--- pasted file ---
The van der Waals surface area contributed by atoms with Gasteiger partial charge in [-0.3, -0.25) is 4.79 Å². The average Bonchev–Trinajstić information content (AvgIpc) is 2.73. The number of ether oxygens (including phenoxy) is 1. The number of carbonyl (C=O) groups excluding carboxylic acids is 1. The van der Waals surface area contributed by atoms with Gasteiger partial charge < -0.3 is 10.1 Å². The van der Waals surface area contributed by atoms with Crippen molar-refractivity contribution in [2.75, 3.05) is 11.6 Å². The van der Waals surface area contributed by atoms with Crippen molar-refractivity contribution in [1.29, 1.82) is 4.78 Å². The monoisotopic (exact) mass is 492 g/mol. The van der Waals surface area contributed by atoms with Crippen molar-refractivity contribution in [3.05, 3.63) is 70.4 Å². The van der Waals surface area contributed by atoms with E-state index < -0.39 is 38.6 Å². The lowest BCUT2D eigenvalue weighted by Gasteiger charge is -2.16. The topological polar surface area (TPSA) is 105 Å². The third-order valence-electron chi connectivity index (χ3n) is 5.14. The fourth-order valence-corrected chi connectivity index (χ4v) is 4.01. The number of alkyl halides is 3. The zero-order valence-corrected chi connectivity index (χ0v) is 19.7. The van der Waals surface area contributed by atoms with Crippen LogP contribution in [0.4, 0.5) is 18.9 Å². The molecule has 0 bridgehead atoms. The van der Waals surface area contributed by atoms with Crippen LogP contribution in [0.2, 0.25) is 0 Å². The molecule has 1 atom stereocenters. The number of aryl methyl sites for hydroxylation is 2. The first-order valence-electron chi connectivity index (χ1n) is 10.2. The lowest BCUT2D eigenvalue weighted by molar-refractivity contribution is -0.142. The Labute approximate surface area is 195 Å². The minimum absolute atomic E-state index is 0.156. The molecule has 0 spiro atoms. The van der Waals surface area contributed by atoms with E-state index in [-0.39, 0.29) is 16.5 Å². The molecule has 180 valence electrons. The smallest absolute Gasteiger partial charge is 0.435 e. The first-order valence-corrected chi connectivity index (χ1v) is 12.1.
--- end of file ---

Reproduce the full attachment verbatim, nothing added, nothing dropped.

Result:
The van der Waals surface area contributed by atoms with Gasteiger partial charge in [-0.3, -0.25) is 4.79 Å². The average Bonchev–Trinajstić information content (AvgIpc) is 2.73. The number of ether oxygens (including phenoxy) is 1. The number of carbonyl (C=O) groups excluding carboxylic acids is 1. The van der Waals surface area contributed by atoms with Gasteiger partial charge < -0.3 is 10.1 Å². The van der Waals surface area contributed by atoms with Crippen molar-refractivity contribution in [2.75, 3.05) is 11.6 Å². The van der Waals surface area contributed by atoms with Crippen molar-refractivity contribution in [1.29, 1.82) is 4.78 Å². The monoisotopic (exact) mass is 492 g/mol. The van der Waals surface area contributed by atoms with Crippen molar-refractivity contribution in [3.05, 3.63) is 70.4 Å². The van der Waals surface area contributed by atoms with E-state index < -0.39 is 38.6 Å². The lowest BCUT2D eigenvalue weighted by Gasteiger charge is -2.16. The topological polar surface area (TPSA) is 105 Å². The third-order valence-electron chi connectivity index (χ3n) is 5.14. The fourth-order valence-corrected chi connectivity index (χ4v) is 4.01. The number of alkyl halides is 3. The zero-order valence-corrected chi connectivity index (χ0v) is 19.7. The van der Waals surface area contributed by atoms with Crippen LogP contribution in [0.4, 0.5) is 18.9 Å². The molecule has 0 bridgehead atoms. The van der Waals surface area contributed by atoms with Crippen LogP contribution in [0.2, 0.25) is 0 Å². The molecule has 1 atom stereocenters. The number of aryl methyl sites for hydroxylation is 2. The first-order valence-electron chi connectivity index (χ1n) is 10.2. The lowest BCUT2D eigenvalue weighted by molar-refractivity contribution is -0.142. The Labute approximate surface area is 195 Å². The minimum absolute atomic E-state index is 0.156. The molecule has 0 spiro atoms. The van der Waals surface area contributed by atoms with E-state index in [-0.39, 0.29) is 16.5 Å². The molecule has 180 valence electrons. The smallest absolute Gasteiger partial charge is 0.435 e. The first-order valence-corrected chi connectivity index (χ1v) is 12.1.